over 50 percent of all available varieties are only offered
through one mail-order company. We need to grow and
circulate these single-source varieties. We must also grow
the plants that are easiest to hybridize and, therefore,
are disappearing the fastest. These include broccolis,
cauliflowers, cabbages, onions, peas, and sweet
peppers–all of which have shown at least a 25 percent
decrease in varieties offered since 1981.

The good news is that new seeds are appearing on the market
at a rate of 10 percent each year. From 1991 to 1994, 1,794
new varieties have been made available to the home
gardener. But this is as deceiving as it is
promising–the increase is concentrated in relatively
few plants. Crops such as corns, garlics, lettuces, hot
peppers, potatoes, and squashes have shown a 200 percent or
more increase in varieties since 1981 while the rest of the
vegetable kingdom continues to decline. (Remember we’re
still losing that 6 percent a year mentioned
earlier–gene sources we can never regain.)

In the last decade, seed diversity has moved from an
environmental issue to a political one. The need for
control and ownership has prompted seed industry
conglomerates to begin patenting their varieties as
proprietary. Imagine patenting a living, breathing life
form as if it were an invention or commodity. “This is not
like patenting a mouse trap or a new hair dryer; we’re
talking about world food security,” says Hope Shand,
research director for the Rural Advancement Foundation
International (RAFI). Since 1981, RAN has been studying the
impact of intellectual property–new laws granting
ownership of life forms to patent holders–and how
this threatens farmers, agriculture, and genetic diversity.

“The most alarming trend is that farmers are losing control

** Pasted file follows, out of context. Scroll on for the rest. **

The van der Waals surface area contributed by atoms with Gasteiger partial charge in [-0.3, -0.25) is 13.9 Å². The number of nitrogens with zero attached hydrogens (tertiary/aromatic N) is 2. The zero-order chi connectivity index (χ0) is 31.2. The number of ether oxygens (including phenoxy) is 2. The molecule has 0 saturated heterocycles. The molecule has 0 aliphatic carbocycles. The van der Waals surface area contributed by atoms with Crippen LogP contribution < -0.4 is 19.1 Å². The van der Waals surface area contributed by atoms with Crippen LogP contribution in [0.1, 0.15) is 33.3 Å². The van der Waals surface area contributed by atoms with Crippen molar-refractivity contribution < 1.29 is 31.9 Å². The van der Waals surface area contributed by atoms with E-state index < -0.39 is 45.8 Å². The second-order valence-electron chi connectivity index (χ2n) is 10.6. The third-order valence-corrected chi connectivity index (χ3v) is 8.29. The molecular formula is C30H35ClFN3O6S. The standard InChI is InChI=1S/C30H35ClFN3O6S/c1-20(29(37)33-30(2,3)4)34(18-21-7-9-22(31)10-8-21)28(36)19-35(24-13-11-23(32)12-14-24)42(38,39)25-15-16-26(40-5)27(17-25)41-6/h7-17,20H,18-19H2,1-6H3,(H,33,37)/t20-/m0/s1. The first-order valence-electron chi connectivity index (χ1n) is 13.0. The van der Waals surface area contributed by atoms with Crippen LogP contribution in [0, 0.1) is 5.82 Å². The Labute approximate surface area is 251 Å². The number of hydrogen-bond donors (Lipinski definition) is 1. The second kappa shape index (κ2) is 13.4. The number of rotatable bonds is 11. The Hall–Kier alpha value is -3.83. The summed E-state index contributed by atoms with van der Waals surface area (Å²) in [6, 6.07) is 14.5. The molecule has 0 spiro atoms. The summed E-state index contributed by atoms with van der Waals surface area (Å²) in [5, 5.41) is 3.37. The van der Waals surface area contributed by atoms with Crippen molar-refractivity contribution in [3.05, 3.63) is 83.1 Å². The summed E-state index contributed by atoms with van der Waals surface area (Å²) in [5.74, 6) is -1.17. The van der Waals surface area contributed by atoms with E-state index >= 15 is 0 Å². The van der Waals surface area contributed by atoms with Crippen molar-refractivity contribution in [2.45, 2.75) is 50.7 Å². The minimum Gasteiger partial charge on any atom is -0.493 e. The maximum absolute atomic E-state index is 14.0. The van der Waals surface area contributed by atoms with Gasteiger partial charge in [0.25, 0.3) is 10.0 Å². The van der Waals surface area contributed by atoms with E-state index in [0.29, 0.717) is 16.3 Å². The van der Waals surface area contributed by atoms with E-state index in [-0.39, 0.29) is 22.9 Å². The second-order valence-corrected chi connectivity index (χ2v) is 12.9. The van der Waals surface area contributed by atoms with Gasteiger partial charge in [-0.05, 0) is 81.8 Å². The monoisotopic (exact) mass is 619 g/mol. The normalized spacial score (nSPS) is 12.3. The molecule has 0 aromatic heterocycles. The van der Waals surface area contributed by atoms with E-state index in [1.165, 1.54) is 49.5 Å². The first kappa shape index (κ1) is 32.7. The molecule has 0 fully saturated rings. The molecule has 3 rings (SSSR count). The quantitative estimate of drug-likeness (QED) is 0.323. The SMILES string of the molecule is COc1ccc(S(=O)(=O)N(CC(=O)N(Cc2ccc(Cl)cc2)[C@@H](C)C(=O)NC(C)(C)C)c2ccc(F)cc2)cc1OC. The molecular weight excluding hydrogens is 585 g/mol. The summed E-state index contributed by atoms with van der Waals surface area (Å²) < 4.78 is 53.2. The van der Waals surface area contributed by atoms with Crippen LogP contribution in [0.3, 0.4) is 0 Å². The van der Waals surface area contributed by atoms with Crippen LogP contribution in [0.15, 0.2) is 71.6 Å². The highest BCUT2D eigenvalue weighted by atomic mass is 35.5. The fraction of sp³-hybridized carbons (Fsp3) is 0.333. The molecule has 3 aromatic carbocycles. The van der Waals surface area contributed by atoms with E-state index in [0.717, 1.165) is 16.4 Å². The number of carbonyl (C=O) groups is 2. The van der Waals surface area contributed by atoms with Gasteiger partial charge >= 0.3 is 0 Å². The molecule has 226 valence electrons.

over their own seed,” adds Shand, “even from their own
farms”. When a farmer, particularly in a developing
country, finds non-hybrid seed, he must often sign a
contract stating that he relinquishes his right to save
seed from his crops because they are under patent.

Breeding Plants for the Long Term

Not all hybrids are inherently evil. It’s the
first-generation hybrids offered by the large commercial
companies that we have to worry about. Some conscientious
plant breeders, like those at Seeds of Change, cross
varieties to yield more flavorful, nutritious food plants
by breeding through several generations beyond the first.
These become more stable with each generation until they
are open-pollinated varieties whose seeds can be saved and
replanted, showing some diversity in successive plantings;
some are bred through enough generations to become
stabilized hybrids, with seeds that will reproduce
identical to the parent plant. This is how plant breeders
initially created the traditional varieties we know today.

“This doesn’t make sense anymore for the big seed
companies,” says Kent Whealy, director of Seed Savers
Exchange, a grassroots organization that for over 20 years
has led the struggle to preserve genetic diversity,
tracking the status of every non-hybrid available in the